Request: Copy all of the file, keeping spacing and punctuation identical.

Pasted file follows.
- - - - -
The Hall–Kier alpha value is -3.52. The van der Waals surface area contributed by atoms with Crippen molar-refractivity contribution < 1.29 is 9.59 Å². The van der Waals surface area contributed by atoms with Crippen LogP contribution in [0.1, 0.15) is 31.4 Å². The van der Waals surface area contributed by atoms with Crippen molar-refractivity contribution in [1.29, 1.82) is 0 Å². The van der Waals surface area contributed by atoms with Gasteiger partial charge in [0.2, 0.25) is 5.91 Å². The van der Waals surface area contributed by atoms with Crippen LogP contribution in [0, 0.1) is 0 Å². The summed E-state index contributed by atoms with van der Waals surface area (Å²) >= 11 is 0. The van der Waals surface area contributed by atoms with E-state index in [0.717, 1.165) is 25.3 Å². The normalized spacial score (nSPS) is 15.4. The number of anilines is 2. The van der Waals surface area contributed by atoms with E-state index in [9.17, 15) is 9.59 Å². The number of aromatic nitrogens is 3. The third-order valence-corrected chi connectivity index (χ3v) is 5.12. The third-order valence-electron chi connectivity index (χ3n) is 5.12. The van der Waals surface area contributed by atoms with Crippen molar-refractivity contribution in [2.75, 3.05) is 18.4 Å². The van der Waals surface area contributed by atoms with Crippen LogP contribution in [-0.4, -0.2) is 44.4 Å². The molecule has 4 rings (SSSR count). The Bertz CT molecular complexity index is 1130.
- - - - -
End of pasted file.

The Hall–Kier alpha value is -3.52. The van der Waals surface area contributed by atoms with Crippen molar-refractivity contribution < 1.29 is 9.59 Å². The van der Waals surface area contributed by atoms with Crippen LogP contribution in [0.1, 0.15) is 31.4 Å². The van der Waals surface area contributed by atoms with Crippen molar-refractivity contribution in [1.29, 1.82) is 0 Å². The van der Waals surface area contributed by atoms with Gasteiger partial charge in [0.2, 0.25) is 5.91 Å². The van der Waals surface area contributed by atoms with Crippen LogP contribution in [0, 0.1) is 0 Å². The summed E-state index contributed by atoms with van der Waals surface area (Å²) >= 11 is 0. The van der Waals surface area contributed by atoms with E-state index in [0.717, 1.165) is 25.3 Å². The normalized spacial score (nSPS) is 15.4. The number of anilines is 2. The van der Waals surface area contributed by atoms with E-state index in [9.17, 15) is 9.59 Å². The number of aromatic nitrogens is 3. The third-order valence-corrected chi connectivity index (χ3v) is 5.12. The third-order valence-electron chi connectivity index (χ3n) is 5.12. The van der Waals surface area contributed by atoms with Crippen molar-refractivity contribution in [2.75, 3.05) is 18.4 Å². The van der Waals surface area contributed by atoms with Crippen LogP contribution in [-0.4, -0.2) is 44.4 Å². The molecule has 4 rings (SSSR count). The Bertz CT molecular complexity index is 1130.